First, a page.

Travel to Two Italys: How to Get the Most of Your Vacation

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Let’s face it, the vast majority of tourists visiting Italy stop at Venezia (Venice), Firenze (Florence), Cinque Terre, Roma (Rome) and maybe Napoli (Naples). This is why as a native of southern Italy, I cannot help but think of Italy in two parts, the Italy of the north and the Italy of the south. Whether you are traveling to Italy for its rich history in the arts and architecture, to sample the culinary delights, research your family tree, spend a few weeks taking art classes, go on an archaeological dig, or figure out how to eventually move there, the Italians will welcome you with much love and enthusiasm. To have a full and unfiltered view of Italy, I strongly recommend experiential travel that allows you to spend time with real Italians and encounter smaller towns especially in the south.

 

I have seen magic happen when travelers leave expectations behind with tips from a local

 

Maybe I am a little bias as I am originally from Puglia (the heel of the boot in the south), but to have a real taste of Italy it is here that you will find it in all of its forms. The air, sounds, nature, food, and the warmth of its people make southern Italy a mesmerizing place. The Mediterranean Sea and its coastline offers countless peaceful seafronts, with calm emerald green-bluish water, charming fishing villages full of old rusty boats with paint peeling away from how salty the air and water are.

 

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I have seen magic happen when travelers leave expectations behind with tips from a local and they end up in a little unassuming trattoria. Never be deceived by the paper tablecloth, plastic cups and paper napkins, as often it is here that you will find out where the locals eat, affordable food, great table wine, and come away having made new friends.

 

The Canals of Venice

If you can tolerate the crowds of tourists, Venice offers some stunning and surreal views along its canals.

In the south you will find plenty of history and architecture dating as far back as II and III century before Christ but you will also be in beautiful countrysides under an hour away from the Adriatic, Ionic, or Mediterranean Seas. Regions such as Abruzzi, Puglia, Calabria and Sicilia offer some of the cleanest beaches and sea you will ever see, making it very difficult to decide which one to choose. Most beaches feature white sand and are public especially in Puglia and Calabria, and are perfect for snorkeling and swimming. One of my most favorite places is the Tremiti Islands off the northern coast of Puglia (reachable by boat in one hour), a great place for hiking, exploring caves, scuba diving, and the best selection of underwater marine life in the region (best to visit in June or September when it is not as crowded).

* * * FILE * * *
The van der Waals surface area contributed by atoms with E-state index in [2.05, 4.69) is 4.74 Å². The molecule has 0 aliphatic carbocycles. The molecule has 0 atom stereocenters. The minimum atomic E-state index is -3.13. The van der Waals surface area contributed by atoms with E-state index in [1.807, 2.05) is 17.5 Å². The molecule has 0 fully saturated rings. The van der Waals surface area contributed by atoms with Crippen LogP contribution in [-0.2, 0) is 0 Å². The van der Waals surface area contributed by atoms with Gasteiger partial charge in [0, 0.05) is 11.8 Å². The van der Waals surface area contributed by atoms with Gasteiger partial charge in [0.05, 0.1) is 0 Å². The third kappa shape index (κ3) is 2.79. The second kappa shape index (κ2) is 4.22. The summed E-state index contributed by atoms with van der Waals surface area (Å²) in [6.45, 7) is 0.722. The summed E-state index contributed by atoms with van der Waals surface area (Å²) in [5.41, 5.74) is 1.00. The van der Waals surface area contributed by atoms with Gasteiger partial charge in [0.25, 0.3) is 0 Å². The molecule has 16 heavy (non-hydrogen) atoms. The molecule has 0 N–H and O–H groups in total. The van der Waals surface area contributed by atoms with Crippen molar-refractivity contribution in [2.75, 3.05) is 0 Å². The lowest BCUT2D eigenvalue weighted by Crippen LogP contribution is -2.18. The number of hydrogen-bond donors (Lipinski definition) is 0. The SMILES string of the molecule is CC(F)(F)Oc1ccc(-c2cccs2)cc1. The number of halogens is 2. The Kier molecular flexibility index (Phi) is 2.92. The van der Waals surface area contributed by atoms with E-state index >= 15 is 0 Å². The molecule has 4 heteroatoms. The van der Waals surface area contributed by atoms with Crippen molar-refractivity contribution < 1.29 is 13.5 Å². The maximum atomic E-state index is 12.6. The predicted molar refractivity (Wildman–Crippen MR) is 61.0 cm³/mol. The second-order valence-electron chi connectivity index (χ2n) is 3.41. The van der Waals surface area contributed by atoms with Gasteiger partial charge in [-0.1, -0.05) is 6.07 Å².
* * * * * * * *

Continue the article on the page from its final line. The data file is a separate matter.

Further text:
blog_003bFor a trip of a lifetime you should take two weeks to get the best of both the north and the south of Italy. Spend your first half visiting the cities of the north. Go enjoy the Renaissance and Gothic art and architecture at some of the museums and sites like the Uffizi, Colosseum, the canals of Venice, Vatican city, St Mark’s Basilica. Then hop on a train and head south to get away from the crowds of tourists and check out a small coastal town, relax on the beach, eat amazing food, meet some authentic locals, fish for sea urchin’s off the coast of the Ionic Sea, enjoy a pasticciotto in Lecce, and immerse yourself with the slower pace of life and soak in the passion of the people and culture. This will also benefit your budget as in the south things are generally more affordable and the train rides are comfortable and offer a great way to take in the scenery.

 

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As they say, always best if you can kill two birds with one stone!

 

Map of Italy with text describing why we love ItalyFor more information on why we love Italy, we encourage you to check out our Guide to Italy.

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